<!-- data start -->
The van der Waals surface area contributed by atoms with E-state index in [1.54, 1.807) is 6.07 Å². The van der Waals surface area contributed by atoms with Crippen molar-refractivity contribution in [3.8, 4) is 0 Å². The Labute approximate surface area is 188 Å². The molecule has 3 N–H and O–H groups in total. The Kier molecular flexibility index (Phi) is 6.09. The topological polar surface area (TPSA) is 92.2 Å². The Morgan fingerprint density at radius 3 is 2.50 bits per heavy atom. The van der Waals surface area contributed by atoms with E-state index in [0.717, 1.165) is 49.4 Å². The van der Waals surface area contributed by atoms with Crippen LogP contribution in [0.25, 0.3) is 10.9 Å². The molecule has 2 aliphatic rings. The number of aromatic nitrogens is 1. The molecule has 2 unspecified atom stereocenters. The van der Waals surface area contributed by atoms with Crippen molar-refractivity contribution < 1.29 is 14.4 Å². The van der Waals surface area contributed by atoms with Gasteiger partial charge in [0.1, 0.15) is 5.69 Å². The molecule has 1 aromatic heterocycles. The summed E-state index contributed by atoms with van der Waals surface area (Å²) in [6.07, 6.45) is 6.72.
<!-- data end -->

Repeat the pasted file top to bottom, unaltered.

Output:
The van der Waals surface area contributed by atoms with E-state index in [1.54, 1.807) is 6.07 Å². The van der Waals surface area contributed by atoms with Crippen molar-refractivity contribution in [3.8, 4) is 0 Å². The Labute approximate surface area is 188 Å². The molecule has 3 N–H and O–H groups in total. The Kier molecular flexibility index (Phi) is 6.09. The topological polar surface area (TPSA) is 92.2 Å². The Morgan fingerprint density at radius 3 is 2.50 bits per heavy atom. The van der Waals surface area contributed by atoms with E-state index in [0.717, 1.165) is 49.4 Å². The van der Waals surface area contributed by atoms with Crippen LogP contribution in [0.25, 0.3) is 10.9 Å². The molecule has 2 aliphatic rings. The number of aromatic nitrogens is 1. The molecule has 2 unspecified atom stereocenters. The van der Waals surface area contributed by atoms with Crippen molar-refractivity contribution < 1.29 is 14.4 Å². The van der Waals surface area contributed by atoms with Gasteiger partial charge in [0.1, 0.15) is 5.69 Å². The molecule has 1 aromatic heterocycles. The summed E-state index contributed by atoms with van der Waals surface area (Å²) in [6.07, 6.45) is 6.72.